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L_Monty
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The Anatomy of Fascism: Week 2 (p. 87-171)

For decades now, conservative historians and opinion-makers have labeled fascism as a leftist creation, often noting how the Nazi party was named, in fact, the National Socialist German Workers Party. This line of argument has been repeated recently in Jonah Goldberg's Liberal Fascism.

Robert O. Paxton's analysis of how fascisms come to power directly contradicts this line of thinking. As he notes, the Italian Fascists won relatively meager gains in parliament, even after being endorsed by more established nationalist parties. Likewise, the Nazi party never garnered a majority of votes and even lost seats in the Reichstag before Chancellor von Papen entered into a coalition bargain with Hitler and named him Chancellor. Instead of either groups rising to power on a leftist tide, Paxton argues that established conservative groups used the Nazis/Fascists as active and violent bulwarks against the threat of leftist revolution, labor strikes and powerful workers unions, relying on them to prop up the legitimacy of conservative governments. The violence and destabilizing influences of these fascisms were to be deployed against mutual enemies of "the state," which were exactly the groups agitating for socialist change.

I hate to front-load the debate with arguments, so I'll stop here, but given the seeming polarity of these theories, do you think the two can be reconciled? Is Paxton's attribution of the Nazis' and Fascists' bargain with conservatives indicative of their thinking, or is it indicative of opportunism? Can Goldberg and Paxton's two viewpoints be modified and integrated in a more organic picture of fascisms?
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Choisya
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Re: The Anatomy of Fascism: Week 2 (p. 87-171)

[ Edited ]

To take up Paxton's point about looking at how fascist parties act, rather than what they say/write, I think that we should bear in mind that it was communists and socialists who initially fought on the streets against the Nazis in Germany and against Fascists in several other European countries. Communists and socialists were among the the first that Hitler sent to the labour camps. He stated that communism was a Jewish ideology - 'Judeo Bolshevism' - and that socialist and trade unionists were part of Jewish controlled international communism.  Mussolini's 'fascismos' were anti-communist but not initially anti-semitic.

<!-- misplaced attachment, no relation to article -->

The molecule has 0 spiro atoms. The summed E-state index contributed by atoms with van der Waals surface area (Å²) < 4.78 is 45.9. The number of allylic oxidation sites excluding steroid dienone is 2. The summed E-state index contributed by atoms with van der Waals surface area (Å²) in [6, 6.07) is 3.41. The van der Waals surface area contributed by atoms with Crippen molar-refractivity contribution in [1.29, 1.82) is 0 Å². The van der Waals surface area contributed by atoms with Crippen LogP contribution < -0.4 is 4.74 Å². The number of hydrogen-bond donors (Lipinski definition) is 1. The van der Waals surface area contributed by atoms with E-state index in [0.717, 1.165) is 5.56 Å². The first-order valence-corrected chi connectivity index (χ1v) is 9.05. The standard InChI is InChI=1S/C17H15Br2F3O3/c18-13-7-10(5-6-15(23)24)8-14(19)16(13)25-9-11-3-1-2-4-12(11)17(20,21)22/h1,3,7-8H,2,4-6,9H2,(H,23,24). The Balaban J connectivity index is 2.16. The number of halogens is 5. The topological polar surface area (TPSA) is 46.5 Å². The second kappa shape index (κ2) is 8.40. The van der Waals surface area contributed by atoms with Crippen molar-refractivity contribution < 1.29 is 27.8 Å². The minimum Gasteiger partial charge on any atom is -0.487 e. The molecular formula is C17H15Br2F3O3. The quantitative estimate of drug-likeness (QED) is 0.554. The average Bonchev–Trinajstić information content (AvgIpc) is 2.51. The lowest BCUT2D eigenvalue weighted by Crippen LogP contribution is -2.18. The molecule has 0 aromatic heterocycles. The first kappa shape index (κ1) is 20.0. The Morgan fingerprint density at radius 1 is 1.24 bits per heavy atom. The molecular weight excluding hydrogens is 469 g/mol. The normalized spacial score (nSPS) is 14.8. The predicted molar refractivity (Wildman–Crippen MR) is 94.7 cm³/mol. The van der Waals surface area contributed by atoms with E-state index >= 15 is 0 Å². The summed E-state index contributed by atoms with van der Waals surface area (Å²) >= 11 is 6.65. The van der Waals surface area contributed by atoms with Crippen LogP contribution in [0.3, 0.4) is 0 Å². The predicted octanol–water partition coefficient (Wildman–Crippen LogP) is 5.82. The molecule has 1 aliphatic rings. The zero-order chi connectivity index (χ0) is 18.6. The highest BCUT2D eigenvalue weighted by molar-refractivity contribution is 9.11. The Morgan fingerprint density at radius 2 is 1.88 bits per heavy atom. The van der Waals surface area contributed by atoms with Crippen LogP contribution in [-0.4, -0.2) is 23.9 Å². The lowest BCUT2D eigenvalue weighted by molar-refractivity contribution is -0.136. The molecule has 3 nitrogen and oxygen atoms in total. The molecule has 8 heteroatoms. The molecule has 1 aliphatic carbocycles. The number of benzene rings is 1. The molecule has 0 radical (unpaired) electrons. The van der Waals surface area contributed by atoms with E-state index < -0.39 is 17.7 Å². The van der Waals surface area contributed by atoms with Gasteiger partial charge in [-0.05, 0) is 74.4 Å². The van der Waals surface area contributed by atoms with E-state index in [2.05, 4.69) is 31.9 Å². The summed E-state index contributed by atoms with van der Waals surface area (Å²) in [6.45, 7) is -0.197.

At an anecdotal level, my socialist father joined communist groups in Sheffield in the 1930s to protest against Mosley's Blackshirts and in the 1960/70s I joined them to protest against the fascist National Front.  And the Zionist movement is a socialist movement which has fought vigorously for the establishment of Israel for the Jews and against the (sometimes) anti-semitism of fascist parties.  (In his novel Altneuland Theodor Herzl, the founder of Zionism, pictured the future Jewish state as a socialist Utopia based on cooperative principles.) 

 

IMO the emphasis on the name of the National Socialist German Workers Party should be on the word 'National' because nationalism and the need for a national revival is one of the defining political characteristcs of fascist parties. Both Mussolini and Hitler objected to socialism on the grounds that it opposed nationalism and was instead internationalist, therefore unpatriotic.  The Nazis in particular considered that it was lack of patriotism that had lost them WWI.  The 'socialist' element in these two fascist parties was directed at restoring the breakdown in social 'togetherness', of communities, which had taken place as a result of industrialisation and WWI, not at imitating an egalitarian socialist political programme such as that advocated by the Social Democratic Party of Germany.  It was Mussolini's break with the Partito Socialista Italiano which propelled him towards forming the National Fascist Party.